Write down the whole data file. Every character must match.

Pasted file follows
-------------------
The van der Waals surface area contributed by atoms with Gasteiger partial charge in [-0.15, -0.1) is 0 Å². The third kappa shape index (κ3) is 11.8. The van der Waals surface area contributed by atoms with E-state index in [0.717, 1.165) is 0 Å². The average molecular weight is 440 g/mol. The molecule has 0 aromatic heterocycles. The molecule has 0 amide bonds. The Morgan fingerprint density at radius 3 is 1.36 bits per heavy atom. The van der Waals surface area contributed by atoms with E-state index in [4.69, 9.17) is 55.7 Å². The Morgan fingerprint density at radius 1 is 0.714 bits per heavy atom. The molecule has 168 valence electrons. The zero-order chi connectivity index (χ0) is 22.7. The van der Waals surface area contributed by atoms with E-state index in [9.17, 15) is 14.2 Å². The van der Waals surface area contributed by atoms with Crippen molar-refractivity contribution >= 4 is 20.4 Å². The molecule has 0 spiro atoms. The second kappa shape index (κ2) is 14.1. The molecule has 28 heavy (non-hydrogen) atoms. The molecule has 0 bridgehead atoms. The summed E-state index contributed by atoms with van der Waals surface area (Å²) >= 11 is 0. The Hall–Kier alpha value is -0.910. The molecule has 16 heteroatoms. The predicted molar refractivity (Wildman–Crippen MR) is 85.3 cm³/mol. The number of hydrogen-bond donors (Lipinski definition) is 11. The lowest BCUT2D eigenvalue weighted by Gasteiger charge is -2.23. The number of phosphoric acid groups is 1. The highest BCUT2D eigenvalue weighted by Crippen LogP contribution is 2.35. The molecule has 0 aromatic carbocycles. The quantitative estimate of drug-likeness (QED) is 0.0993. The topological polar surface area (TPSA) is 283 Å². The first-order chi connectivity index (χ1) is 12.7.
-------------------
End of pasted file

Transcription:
The van der Waals surface area contributed by atoms with Gasteiger partial charge in [-0.15, -0.1) is 0 Å². The third kappa shape index (κ3) is 11.8. The van der Waals surface area contributed by atoms with E-state index in [0.717, 1.165) is 0 Å². The average molecular weight is 440 g/mol. The molecule has 0 aromatic heterocycles. The molecule has 0 amide bonds. The Morgan fingerprint density at radius 3 is 1.36 bits per heavy atom. The van der Waals surface area contributed by atoms with E-state index in [4.69, 9.17) is 55.7 Å². The Morgan fingerprint density at radius 1 is 0.714 bits per heavy atom. The molecule has 168 valence electrons. The zero-order chi connectivity index (χ0) is 22.7. The van der Waals surface area contributed by atoms with E-state index in [9.17, 15) is 14.2 Å². The van der Waals surface area contributed by atoms with Crippen molar-refractivity contribution >= 4 is 20.4 Å². The molecule has 0 spiro atoms. The second kappa shape index (κ2) is 14.1. The molecule has 28 heavy (non-hydrogen) atoms. The molecule has 0 bridgehead atoms. The summed E-state index contributed by atoms with van der Waals surface area (Å²) >= 11 is 0. The Hall–Kier alpha value is -0.910. The molecule has 16 heteroatoms. The predicted molar refractivity (Wildman–Crippen MR) is 85.3 cm³/mol. The number of hydrogen-bond donors (Lipinski definition) is 11. The lowest BCUT2D eigenvalue weighted by Gasteiger charge is -2.23. The number of phosphoric acid groups is 1. The highest BCUT2D eigenvalue weighted by Crippen LogP contribution is 2.35. The molecule has 0 aromatic carbocycles. The quantitative estimate of drug-likeness (QED) is 0.0993. The topological polar surface area (TPSA) is 283 Å². The first-order chi connectivity index (χ1) is 12.7.